Waves of Dark History Break on an Olympic Pool

“It’s fake,” Ms. Varejão said, laughing, her brown curls falling forward on her face. “I love the fake.”

Both seascapes mimic the experience of being surrounded by whorling waves, as if from a swimmer’s point of view. “I was looking for the sensation of vertigo,” Ms. Varejão explained, “so someone can be totally immersed in a sea of Baroque waves.”

Carla Camurati, director of the cultural programs for Rio 2016, encountered “Celacanto” on a scouting trip to Instituto Inhotim, the expansive art park in the southeastern province of Minas Gerais, where she was seeking visual artists to round out the cultural programs for the Games.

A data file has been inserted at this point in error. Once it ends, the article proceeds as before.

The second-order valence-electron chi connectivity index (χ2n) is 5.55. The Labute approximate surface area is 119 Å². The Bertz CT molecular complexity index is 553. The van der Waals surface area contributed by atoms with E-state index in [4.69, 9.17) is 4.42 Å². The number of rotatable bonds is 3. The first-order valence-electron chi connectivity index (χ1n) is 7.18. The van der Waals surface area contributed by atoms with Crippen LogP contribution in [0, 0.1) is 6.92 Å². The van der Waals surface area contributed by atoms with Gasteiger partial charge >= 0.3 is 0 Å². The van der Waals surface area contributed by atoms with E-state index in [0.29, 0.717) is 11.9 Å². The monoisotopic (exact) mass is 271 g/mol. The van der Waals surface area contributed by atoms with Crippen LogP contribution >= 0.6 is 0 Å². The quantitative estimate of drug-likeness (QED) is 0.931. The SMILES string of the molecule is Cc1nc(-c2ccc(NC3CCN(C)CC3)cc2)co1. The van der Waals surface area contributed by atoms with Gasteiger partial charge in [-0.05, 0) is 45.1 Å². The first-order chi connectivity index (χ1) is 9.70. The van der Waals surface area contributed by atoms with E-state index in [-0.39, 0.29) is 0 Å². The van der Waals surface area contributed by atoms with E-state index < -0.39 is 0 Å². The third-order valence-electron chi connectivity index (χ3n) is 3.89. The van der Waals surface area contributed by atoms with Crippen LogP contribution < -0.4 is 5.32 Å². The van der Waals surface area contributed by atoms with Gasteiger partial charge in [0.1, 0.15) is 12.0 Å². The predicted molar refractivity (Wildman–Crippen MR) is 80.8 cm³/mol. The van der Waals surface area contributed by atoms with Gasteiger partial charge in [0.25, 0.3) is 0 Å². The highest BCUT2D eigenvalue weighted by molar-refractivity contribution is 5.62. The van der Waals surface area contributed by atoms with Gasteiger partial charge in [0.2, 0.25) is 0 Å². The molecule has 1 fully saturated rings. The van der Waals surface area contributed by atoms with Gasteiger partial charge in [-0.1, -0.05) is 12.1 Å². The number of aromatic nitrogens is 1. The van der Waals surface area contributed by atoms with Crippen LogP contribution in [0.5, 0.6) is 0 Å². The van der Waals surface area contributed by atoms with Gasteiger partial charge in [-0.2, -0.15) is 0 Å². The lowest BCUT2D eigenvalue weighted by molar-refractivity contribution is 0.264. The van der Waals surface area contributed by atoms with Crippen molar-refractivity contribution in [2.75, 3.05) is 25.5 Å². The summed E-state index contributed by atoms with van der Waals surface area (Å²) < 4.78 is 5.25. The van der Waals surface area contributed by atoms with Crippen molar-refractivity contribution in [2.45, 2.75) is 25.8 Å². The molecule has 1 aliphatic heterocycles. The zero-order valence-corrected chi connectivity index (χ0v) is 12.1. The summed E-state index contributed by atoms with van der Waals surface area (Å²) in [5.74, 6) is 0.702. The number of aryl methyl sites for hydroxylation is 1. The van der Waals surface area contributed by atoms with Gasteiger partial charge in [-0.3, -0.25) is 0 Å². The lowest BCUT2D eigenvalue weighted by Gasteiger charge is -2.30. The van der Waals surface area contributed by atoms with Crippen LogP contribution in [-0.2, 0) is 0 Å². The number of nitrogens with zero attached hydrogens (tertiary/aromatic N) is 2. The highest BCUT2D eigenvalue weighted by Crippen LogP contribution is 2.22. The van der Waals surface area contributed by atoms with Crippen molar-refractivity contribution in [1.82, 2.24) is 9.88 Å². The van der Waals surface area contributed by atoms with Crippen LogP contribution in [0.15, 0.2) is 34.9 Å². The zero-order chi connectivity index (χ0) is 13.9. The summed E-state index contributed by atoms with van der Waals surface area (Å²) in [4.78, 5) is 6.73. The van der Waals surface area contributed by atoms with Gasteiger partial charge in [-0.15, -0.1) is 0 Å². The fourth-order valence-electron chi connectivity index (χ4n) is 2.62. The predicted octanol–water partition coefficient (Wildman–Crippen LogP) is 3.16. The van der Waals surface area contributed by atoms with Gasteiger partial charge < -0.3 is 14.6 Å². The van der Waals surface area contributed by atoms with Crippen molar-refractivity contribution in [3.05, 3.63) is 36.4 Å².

Adriana Varejão, an artist whose work is steeped in a history that is dark and complex.

Vicente de Mello

Ms. Varejão’s is among Inhotim’s largest pavilions, which are scattered amid 2,500 lush acres and function as permanent solo galleries for contemporary artists. Ms. Varejão, who has two children, is married to Pedro Buarque de Hollanda, a film producer.

The pavilion’s upper floor is devoted to “Celacanto…

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